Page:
We investigated the electronic medical records, laboratory data and imaging studies for all patients with AIS and laboratory-confirmed SARS-CoV-2 infection. We collected data on age, sex and risk factors for stroke, including a documented history of, or treatments for, hypertension, atrial fibrillation, diabetes mellitus, smoking, obesity, hyperlipidaemia and prior ischaemic stroke. We included chronic kidney disease, heart failure and systemic atherosclerosis in our data collection. We documented the prior use of antiplatelet agents and anticoagulants. For each patient, we recorded presenting symptoms, including respiratory, systemic and neurological symptoms. We documented the initial National Institute of Health Stroke Scale (NIHSS). We recorded the date of onset of respiratory symptoms (if present), in relation to the date of onset of AIS. Interventions, including administration of tissue plasminogen activator (tPA) and mechanical thrombectomy (MT), were reviewed for each patient. Inflammatory and coagulation markers, including platelets, international normalised ratio, D-dimer, ferritin, fibrinogen and C reactive protein (CRP) were collected for each patient. Laboratory values collected closest to the time of stroke onset were used in our analysis. We reviewed all neuroimaging, as well as echocardiogram reports for each patient, if available. Severity of COVID-19 infection was evaluated based on evidence of multiorgan dysfunction syndrome (MODS) and respiratory support required during hospital admission. We documented the outcomes for all patients, which included discharge to home, discharge to acute rehabilitation centre, discharge to skilled nursing facility or death.
Continuous variables, including laboratory values, are presented as means and SD for normally distributed data. Categorical variables are presented as counts and percentages. For factors determining outcomes, we calculated the p value using Z score and χ2 test.
We analysed a total of 683 patients admitted to the hospital with laboratory-confirmed COVID-19 between 15 March 2020 to 30 April 2020. Twenty patients (2·9%) had documented AIS. We found three additional patients with large-vessel AIS, who had known exposure to COVID-19, elevated inflammatory markers and bilateral chest infiltrates suggestive of viral pneumonia. Multiple nasopharyngeal swab tests were negative for SARS-CoV-2 in these patients; therefore, they were not included in our analysis.
Demographics and risk factors for patients with AIS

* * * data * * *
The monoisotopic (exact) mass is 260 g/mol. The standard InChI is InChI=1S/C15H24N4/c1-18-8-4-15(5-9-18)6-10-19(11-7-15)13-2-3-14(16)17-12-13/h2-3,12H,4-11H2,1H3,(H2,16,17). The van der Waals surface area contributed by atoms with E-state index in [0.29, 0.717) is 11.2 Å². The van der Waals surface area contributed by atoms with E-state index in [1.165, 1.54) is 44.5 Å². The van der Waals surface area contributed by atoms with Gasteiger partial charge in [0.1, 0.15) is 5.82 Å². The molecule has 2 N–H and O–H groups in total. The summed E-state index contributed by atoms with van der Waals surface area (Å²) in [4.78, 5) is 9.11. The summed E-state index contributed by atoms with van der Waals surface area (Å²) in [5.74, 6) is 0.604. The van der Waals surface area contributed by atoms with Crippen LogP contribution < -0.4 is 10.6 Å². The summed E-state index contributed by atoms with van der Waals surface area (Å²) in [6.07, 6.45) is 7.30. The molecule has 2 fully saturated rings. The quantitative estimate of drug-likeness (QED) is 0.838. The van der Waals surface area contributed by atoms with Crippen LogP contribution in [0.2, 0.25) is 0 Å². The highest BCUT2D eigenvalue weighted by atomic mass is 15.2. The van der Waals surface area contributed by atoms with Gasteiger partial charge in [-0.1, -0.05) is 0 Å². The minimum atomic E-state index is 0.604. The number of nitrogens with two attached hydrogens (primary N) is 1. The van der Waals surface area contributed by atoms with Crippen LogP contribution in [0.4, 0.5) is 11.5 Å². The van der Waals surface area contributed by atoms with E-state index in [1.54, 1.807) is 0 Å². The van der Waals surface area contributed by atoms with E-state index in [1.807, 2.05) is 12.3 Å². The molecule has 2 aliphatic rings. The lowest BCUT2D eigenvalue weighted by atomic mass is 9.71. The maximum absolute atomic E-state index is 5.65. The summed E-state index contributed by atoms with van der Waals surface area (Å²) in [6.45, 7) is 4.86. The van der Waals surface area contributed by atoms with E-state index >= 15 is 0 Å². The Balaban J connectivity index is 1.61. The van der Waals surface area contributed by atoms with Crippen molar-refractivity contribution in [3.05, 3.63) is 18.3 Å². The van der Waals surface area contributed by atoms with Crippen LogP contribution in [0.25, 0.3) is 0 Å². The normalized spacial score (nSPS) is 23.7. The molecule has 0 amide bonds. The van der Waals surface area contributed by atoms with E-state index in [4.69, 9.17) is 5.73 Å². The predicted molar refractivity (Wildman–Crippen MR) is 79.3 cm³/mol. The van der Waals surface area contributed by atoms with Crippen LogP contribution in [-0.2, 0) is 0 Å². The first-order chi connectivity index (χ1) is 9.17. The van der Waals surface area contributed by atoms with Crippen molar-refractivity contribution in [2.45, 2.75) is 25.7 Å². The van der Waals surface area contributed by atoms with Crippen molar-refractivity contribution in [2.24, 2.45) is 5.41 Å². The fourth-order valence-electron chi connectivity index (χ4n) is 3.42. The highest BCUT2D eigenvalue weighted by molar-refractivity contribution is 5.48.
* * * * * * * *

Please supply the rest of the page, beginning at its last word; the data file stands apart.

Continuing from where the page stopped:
The mean age of the 20 patients included in our analysis was 63±10·7 (range: 37–78), and 14 (63%) were men. The most common risk factors identified were hypertension in 18 patients (90%), diabetes mellitus in 13 (65%) and obesity in 10 patients (50%). Other risk factors are summarised in table 1. All patients had at least one stroke risk factor, and nine patients (45%) had three or more risk factors.
Thirteen patients were diagnosed with AIS on presentation to the emergency room, four patients were diagnosed during their hospitalisation and three patients presented to outside hospitals with AIS and were transferred for endovascular intervention. The mean NIHSS on presentation was 11.9±7.5 (range: 2–26). LVO was seen in 11 patients (55%), and high-grade large-vessel stenosis was seen in 5 patients (20%), which includes one patient who had both and was therefore included in both categories. Four patients had a normal CT angiogram (CTA) and one patient did not complete a CTA before discharge (table 1). Fifty-five per cent of patients arrived outside the therapeutic window for intravenous (IV) tPA, while four patients (20%) received IV tPA. Endovascular procedures were performed in five patients (table 1), while six LVO patients were not candidates for MT (table 1). Two patients (10%) had recurrent strokes within 2 days of initial stroke (table 1). Five patients developed asymptomatic haemorrhagic conversion while on a single antiplatelet agent. One patient developed subarachnoid haemorrhage after internal carotid artery aneurysm rupture. This patient had not received IV tPA nor endovascular treatment but was treated with IV heparin for pulmonary embolism. One patient received IV heparin as part of a critical care protocol for elevated D-dimer. This patient did not have recurrent stroke or haemorrhage.